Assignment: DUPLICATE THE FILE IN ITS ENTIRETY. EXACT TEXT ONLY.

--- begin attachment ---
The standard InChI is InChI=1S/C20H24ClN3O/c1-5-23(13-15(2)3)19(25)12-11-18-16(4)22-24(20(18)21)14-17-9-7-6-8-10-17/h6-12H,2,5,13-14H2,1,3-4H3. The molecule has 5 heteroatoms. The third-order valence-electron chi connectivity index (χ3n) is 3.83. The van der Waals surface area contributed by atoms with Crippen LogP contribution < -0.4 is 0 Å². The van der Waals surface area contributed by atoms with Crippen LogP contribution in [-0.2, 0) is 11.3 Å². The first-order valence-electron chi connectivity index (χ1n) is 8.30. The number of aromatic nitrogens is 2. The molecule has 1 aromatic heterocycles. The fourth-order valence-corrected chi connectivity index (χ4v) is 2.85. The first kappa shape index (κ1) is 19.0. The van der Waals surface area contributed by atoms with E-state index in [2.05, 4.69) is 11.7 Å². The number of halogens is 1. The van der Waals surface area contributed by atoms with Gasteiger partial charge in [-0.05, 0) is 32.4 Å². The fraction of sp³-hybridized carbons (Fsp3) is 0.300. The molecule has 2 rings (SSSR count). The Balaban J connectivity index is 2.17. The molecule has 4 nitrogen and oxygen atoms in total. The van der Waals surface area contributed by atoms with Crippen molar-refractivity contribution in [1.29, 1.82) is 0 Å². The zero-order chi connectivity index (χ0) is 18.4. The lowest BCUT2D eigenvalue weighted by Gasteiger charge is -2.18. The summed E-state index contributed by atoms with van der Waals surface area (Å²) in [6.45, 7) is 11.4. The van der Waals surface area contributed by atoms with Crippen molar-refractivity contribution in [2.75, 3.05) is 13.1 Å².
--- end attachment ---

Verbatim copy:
The standard InChI is InChI=1S/C20H24ClN3O/c1-5-23(13-15(2)3)19(25)12-11-18-16(4)22-24(20(18)21)14-17-9-7-6-8-10-17/h6-12H,2,5,13-14H2,1,3-4H3. The molecule has 5 heteroatoms. The third-order valence-electron chi connectivity index (χ3n) is 3.83. The van der Waals surface area contributed by atoms with Crippen LogP contribution < -0.4 is 0 Å². The van der Waals surface area contributed by atoms with Crippen LogP contribution in [-0.2, 0) is 11.3 Å². The first-order valence-electron chi connectivity index (χ1n) is 8.30. The number of aromatic nitrogens is 2. The molecule has 1 aromatic heterocycles. The fourth-order valence-corrected chi connectivity index (χ4v) is 2.85. The first kappa shape index (κ1) is 19.0. The van der Waals surface area contributed by atoms with E-state index in [2.05, 4.69) is 11.7 Å². The number of halogens is 1. The van der Waals surface area contributed by atoms with Gasteiger partial charge in [-0.05, 0) is 32.4 Å². The fraction of sp³-hybridized carbons (Fsp3) is 0.300. The molecule has 2 rings (SSSR count). The Balaban J connectivity index is 2.17. The molecule has 4 nitrogen and oxygen atoms in total. The van der Waals surface area contributed by atoms with Crippen molar-refractivity contribution in [1.29, 1.82) is 0 Å². The zero-order chi connectivity index (χ0) is 18.4. The lowest BCUT2D eigenvalue weighted by Gasteiger charge is -2.18. The summed E-state index contributed by atoms with van der Waals surface area (Å²) in [6.45, 7) is 11.4. The van der Waals surface area contributed by atoms with Crippen molar-refractivity contribution in [2.75, 3.05) is 13.1 Å².